Some See Large EHR Vendors as Playing Catch-up in Population Health

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ensuring that users document the information needed for billing purposes, Greeley says. But he says the tools these companies currently offer “do not neatly support the transition [to value-based care]; you need a more flexible infrastructure.”

With value-based care, the cost of care depends more on factors outside the four walls of a hospital or clinic (we’ll discuss some of those factors shortly). And since the software sold by some of the leading EHR vendors was built with the fee-for-service model in mind, Greeley says, those companies’ products may be less well suited for population health management and other areas of healthcare that have emerged as a result of shifting reimbursement models.

Leaders at Epic say its decades of experience with electronic health records makes the company an ideal provider of population health management tools.

Ryan Bohochik, director of revenue cycle applications at Epic, says that some of the company’s earliest customers were health maintenance organizations (HMOs), which are not fee-for-service healthcare providers.

The HMO model “really in essence is a population health model,” Bohochik says. “For the things that now people generally think of as population health—‘how do we have better outcomes and do it for cheaper?’—we’ve been working with groups that do that since the mid-1990s.”

Epic introduced a population health application, Healthy Planet, about five years ago, says Alan Hutchison, a vice president at the company. He says about 125 of Epic’s clients already have Healthy Planet up and running, while another 130 Epic customers are currently installing the application.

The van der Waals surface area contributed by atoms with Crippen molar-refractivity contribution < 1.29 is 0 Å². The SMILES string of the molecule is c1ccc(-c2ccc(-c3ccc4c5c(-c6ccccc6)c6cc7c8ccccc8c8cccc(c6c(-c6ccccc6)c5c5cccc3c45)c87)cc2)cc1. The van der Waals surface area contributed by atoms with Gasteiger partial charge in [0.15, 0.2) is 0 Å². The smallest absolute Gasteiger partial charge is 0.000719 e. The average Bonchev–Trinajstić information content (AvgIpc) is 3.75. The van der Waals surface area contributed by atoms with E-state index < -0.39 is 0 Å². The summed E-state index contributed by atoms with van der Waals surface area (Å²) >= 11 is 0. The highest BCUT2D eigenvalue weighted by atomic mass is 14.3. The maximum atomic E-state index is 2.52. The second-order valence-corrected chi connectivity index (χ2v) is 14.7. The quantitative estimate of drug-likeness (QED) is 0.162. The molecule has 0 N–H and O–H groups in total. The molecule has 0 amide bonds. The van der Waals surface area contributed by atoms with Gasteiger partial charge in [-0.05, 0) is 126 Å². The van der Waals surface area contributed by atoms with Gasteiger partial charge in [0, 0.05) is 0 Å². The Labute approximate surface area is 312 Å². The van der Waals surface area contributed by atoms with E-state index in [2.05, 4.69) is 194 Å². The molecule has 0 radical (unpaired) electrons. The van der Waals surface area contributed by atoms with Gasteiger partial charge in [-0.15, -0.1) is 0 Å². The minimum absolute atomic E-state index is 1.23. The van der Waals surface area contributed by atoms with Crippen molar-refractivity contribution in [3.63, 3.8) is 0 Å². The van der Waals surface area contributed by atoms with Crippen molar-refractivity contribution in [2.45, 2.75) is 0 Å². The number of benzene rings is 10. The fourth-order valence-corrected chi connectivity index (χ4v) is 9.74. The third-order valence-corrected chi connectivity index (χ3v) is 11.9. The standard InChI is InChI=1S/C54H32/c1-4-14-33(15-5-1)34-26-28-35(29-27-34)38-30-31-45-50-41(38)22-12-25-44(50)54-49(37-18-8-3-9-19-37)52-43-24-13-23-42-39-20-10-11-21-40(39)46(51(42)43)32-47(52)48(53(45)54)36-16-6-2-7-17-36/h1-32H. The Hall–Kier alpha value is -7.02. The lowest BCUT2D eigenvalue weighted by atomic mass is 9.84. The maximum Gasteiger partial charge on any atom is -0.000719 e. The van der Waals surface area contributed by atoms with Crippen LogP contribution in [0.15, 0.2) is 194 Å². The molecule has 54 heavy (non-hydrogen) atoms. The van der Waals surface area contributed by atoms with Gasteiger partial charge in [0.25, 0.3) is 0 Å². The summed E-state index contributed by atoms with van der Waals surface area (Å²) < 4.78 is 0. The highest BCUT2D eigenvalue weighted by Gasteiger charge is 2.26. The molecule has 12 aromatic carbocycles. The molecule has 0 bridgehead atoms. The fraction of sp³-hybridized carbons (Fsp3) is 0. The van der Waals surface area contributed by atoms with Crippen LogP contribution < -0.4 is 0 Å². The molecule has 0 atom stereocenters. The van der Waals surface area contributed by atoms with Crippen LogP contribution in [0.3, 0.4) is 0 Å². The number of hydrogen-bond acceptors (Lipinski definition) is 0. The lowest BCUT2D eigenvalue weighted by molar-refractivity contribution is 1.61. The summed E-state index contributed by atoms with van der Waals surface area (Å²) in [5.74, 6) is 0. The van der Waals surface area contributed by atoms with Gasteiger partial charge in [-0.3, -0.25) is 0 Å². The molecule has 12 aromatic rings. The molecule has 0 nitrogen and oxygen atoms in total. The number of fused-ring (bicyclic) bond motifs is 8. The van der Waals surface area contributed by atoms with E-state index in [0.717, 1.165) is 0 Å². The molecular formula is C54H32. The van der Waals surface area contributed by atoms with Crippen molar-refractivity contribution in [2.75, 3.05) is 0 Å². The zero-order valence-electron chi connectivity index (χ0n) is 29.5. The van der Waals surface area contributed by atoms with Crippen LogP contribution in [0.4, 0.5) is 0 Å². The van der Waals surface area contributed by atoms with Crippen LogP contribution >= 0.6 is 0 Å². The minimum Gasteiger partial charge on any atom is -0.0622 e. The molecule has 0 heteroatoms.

In late 2015, the company did what Hutchison calls “a major refocus” around population health, part of which involved making it easier to bring outside data into clients’ EHR systems.

Besides the information that lives in a hospital’s patient records, data that might be useful for managing patient populations include labs, claims sent to insurers, prescription data, GPS and environmental data, and patient-captured results. That last data source has caught the eye of more providers recently, as the wearable trackers made by FitBit (NYSE: FIT) and other Internet-connected devices have proliferated.

Hutchison says Epic’s software is able to exchange data with telehealth monitoring tools so that, for example, providers caring for congestive heart failure patients can monitor fluctuations in their weight and potentially intervene prior to a health crisis. One Epic customer that required its congestive heart failure patients to weigh themselves more frequently and enrolled them in a care management program saw their hospital readmissions decrease by 45 percent, he says.

Providers of value-based care are interested in anything that can affect a patient’s health: where they live, what they eat, how they get from place to place. These factors have become a bigger consideration for providers with the move to value-based care, one of the key objectives of which is to make sure healthy patients stay that way.

“Eighty percent of the population is effectively fine—how do you take everybody else with kind of low-level, non-acute chronic conditions and manage them better in a more cost-efficient way?” asks Greeley, the venture capitalist in Boston. “What’s so exciting as a startup investor is that means there’s a lot of new products and services that have to be created.’’

Cerner, the company many consider Epic’s chief competitor, expects that the ability of providers to manage patient populations effectively will help shape the future of the … Next Page »

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